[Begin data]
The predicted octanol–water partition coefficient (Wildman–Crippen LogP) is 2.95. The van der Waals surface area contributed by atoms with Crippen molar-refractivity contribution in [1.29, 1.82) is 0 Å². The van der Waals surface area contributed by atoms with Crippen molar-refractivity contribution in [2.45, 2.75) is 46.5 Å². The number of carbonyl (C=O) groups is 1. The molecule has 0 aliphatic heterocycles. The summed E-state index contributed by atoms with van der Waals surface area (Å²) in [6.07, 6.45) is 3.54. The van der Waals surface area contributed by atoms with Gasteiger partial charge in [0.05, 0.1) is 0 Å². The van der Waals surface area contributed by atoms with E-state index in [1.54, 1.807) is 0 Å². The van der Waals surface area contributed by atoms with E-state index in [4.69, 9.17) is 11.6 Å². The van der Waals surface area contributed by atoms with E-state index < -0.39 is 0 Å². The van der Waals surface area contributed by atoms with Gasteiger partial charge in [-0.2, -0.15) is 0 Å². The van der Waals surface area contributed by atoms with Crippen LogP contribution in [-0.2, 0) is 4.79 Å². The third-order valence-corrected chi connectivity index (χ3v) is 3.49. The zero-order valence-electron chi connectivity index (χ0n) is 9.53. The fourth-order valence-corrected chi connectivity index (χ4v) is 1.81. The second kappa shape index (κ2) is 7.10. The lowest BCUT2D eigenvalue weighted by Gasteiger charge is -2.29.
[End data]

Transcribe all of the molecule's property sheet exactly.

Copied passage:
The predicted octanol–water partition coefficient (Wildman–Crippen LogP) is 2.95. The van der Waals surface area contributed by atoms with Crippen molar-refractivity contribution in [1.29, 1.82) is 0 Å². The van der Waals surface area contributed by atoms with Crippen molar-refractivity contribution in [2.45, 2.75) is 46.5 Å². The number of carbonyl (C=O) groups is 1. The molecule has 0 aliphatic heterocycles. The summed E-state index contributed by atoms with van der Waals surface area (Å²) in [6.07, 6.45) is 3.54. The van der Waals surface area contributed by atoms with Gasteiger partial charge in [0.05, 0.1) is 0 Å². The van der Waals surface area contributed by atoms with E-state index in [1.54, 1.807) is 0 Å². The van der Waals surface area contributed by atoms with E-state index in [4.69, 9.17) is 11.6 Å². The van der Waals surface area contributed by atoms with E-state index < -0.39 is 0 Å². The van der Waals surface area contributed by atoms with Gasteiger partial charge in [-0.2, -0.15) is 0 Å². The van der Waals surface area contributed by atoms with Crippen LogP contribution in [-0.2, 0) is 4.79 Å². The third-order valence-corrected chi connectivity index (χ3v) is 3.49. The zero-order valence-electron chi connectivity index (χ0n) is 9.53. The fourth-order valence-corrected chi connectivity index (χ4v) is 1.81. The second kappa shape index (κ2) is 7.10. The lowest BCUT2D eigenvalue weighted by Gasteiger charge is -2.29.